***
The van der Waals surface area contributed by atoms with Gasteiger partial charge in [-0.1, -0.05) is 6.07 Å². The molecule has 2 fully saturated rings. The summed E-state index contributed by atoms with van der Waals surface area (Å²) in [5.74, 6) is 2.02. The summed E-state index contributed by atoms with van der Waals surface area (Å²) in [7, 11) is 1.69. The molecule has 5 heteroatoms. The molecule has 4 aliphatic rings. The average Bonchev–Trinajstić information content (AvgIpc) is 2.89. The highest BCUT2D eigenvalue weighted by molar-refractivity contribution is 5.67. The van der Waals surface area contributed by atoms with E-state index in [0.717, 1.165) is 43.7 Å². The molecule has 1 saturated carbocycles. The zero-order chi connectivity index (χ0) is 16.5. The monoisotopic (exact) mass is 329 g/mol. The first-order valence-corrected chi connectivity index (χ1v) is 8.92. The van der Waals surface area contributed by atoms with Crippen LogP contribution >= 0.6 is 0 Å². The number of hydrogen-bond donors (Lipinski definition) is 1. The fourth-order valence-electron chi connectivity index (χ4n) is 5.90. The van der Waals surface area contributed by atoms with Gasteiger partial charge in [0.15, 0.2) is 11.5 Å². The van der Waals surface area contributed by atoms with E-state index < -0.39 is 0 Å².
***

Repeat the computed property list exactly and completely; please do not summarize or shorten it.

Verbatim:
The van der Waals surface area contributed by atoms with Gasteiger partial charge in [-0.1, -0.05) is 6.07 Å². The molecule has 2 fully saturated rings. The summed E-state index contributed by atoms with van der Waals surface area (Å²) in [5.74, 6) is 2.02. The summed E-state index contributed by atoms with van der Waals surface area (Å²) in [7, 11) is 1.69. The molecule has 5 heteroatoms. The molecule has 4 aliphatic rings. The average Bonchev–Trinajstić information content (AvgIpc) is 2.89. The highest BCUT2D eigenvalue weighted by molar-refractivity contribution is 5.67. The van der Waals surface area contributed by atoms with E-state index in [0.717, 1.165) is 43.7 Å². The molecule has 1 saturated carbocycles. The zero-order chi connectivity index (χ0) is 16.5. The monoisotopic (exact) mass is 329 g/mol. The first-order valence-corrected chi connectivity index (χ1v) is 8.92. The van der Waals surface area contributed by atoms with Crippen LogP contribution >= 0.6 is 0 Å². The number of hydrogen-bond donors (Lipinski definition) is 1. The fourth-order valence-electron chi connectivity index (χ4n) is 5.90. The van der Waals surface area contributed by atoms with Gasteiger partial charge in [0.15, 0.2) is 11.5 Å². The van der Waals surface area contributed by atoms with E-state index < -0.39 is 0 Å².